One might be tempted to add some sort of generic data that could be passed around to share info or collect results. Rather than doing that, I'd recommend implementing such data sharing within the objects that implement the conditions and action, and leave this structure as is.

share|improve this answer
    
So if I had several different types of condition (and thus requires a different runTest() method), I would just create a class that inherits the Test class for each type? This is very informative, thanks! –  Rsaesha Dec 9 '11 at 15:55
    
@Rsaesha - That's one way to do it, although runTest() is pretty general. Another approach might be to parameterize the Test class even further--by, say, having a pass handler as well as an error handler. (I'd probably rename errorHandler to failHandler for symmetry.) That way, you could associate an action with passing each test. –  Ted Hopp Dec 9 '11 at 16:59

For this case, that's about as clean as you are going to get it, since you have both custom criteria and custom responses to each condition.

share|improve this answer

What you are in essence doing is validating some conditions before calling the doSomething() method. I would extract the validation into a separate method.

public void someMethod() {
  if (isValid()) {
    doSomething();
  }
}

private boolean isValid() {
  if (!condition1) {
    System.err.println("Specific Condition 1 Error");
    return false;
  }
  if (!condition2) {
    System.err.println("Specific Condition 2 Error");
    return false;
  }
  if (!condition3) {
    System.err.println("Specific Condition 3 Error");
    return false;
  }
  return true;
}
share|improve this answer

Nope, that's about what you get in Java. If you have too many of these, it may indicate that you should refactor a bit, and possibly even rethink your algorithm -- it may be worthwhile trying to simplify it a bit, because otherwise you're going to come back to the code in a few months and wonder why the heck a + b + c + d = e but a + b' + c + d = zebra

share|improve this answer

The second option you have is the more readable one. While multiple returns are usually not recommended putting all of them at the beginning of the code is clear (it isn't as if they are scattered all over the method). Nested ifs on the other hand, are hard to follow and understand.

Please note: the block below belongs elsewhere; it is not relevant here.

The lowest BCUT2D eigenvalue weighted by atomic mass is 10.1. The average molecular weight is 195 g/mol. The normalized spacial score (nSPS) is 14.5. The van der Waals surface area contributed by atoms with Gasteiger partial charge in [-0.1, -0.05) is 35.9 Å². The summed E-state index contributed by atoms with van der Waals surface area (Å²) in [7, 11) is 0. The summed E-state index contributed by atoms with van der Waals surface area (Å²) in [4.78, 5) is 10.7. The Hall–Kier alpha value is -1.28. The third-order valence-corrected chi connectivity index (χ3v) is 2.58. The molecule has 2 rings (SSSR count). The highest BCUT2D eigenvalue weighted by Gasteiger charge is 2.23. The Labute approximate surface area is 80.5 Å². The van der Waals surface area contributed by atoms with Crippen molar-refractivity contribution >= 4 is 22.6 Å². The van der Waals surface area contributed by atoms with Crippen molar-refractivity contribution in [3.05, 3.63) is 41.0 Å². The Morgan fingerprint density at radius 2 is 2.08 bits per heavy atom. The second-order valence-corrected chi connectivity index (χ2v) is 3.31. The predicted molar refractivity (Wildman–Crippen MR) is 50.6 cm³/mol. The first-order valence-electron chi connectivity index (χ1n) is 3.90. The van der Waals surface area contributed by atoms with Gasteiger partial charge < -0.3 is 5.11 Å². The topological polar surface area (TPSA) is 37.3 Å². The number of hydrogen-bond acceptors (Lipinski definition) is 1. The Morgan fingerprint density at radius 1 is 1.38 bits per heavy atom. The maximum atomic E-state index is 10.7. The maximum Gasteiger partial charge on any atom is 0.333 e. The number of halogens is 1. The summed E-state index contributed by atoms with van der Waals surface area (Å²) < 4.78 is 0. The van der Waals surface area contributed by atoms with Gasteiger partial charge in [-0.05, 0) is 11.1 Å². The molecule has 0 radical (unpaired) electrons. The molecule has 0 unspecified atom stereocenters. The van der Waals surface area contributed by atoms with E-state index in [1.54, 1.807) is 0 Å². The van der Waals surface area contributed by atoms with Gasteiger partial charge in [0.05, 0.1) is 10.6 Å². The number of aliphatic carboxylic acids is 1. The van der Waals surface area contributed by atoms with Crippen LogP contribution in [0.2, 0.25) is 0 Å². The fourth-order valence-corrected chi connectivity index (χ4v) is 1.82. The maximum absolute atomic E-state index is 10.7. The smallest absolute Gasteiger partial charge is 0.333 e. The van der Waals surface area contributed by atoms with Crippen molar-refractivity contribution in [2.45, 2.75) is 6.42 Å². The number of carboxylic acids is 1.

share|improve this answer
    
Some of my methods would have returns scattered all over. Would you say the second option is still the more readable if that were the case? –  Rsaesha Dec 9 '11 at 15:47
    
“Multiple returns are not recommended?” – In what universe? (This question does not require an answer. It is merely meant to point at the fact that the above is in fact not a fact but only an opinion.) –  Bombe Dec 9 '11 at 15:48
    
The return rule can be enforced simply by creating an rval variable and replacing every return with rval == someCondition and rval once at the end. –  avgvstvs Dec 9 '11 at 15:50
    
@Bombe You only ever want a single point of exit in your code. Read "Clean Code" from Bob Martin if you want more detail. –  avgvstvs Dec 9 '11 at 15:51
    
@Bombe - First off, the question is about opinion. The question of how readable a code is is one of opinion. Regarding your "what universe" - I'd say in a universe where readability is important. multiple returns are harder to follow vs. a single return. It doesn't mean you don't do that but it does mean you think before you do. Avoiding nested statements (ifs, fors etc. ) is also such a recommendation (and there are other of course). for this question weighing the two options effect on readability, I prefer the multiple reads at the start of a mthod –  Arnon Rotem-Gal-Oz Dec 9 '11 at 16:01

Your Answer

 
discard

By posting your answer, you agree to the privacy policy and terms of service.

Not the answer you're looking for? Browse other questions tagged or ask your own question.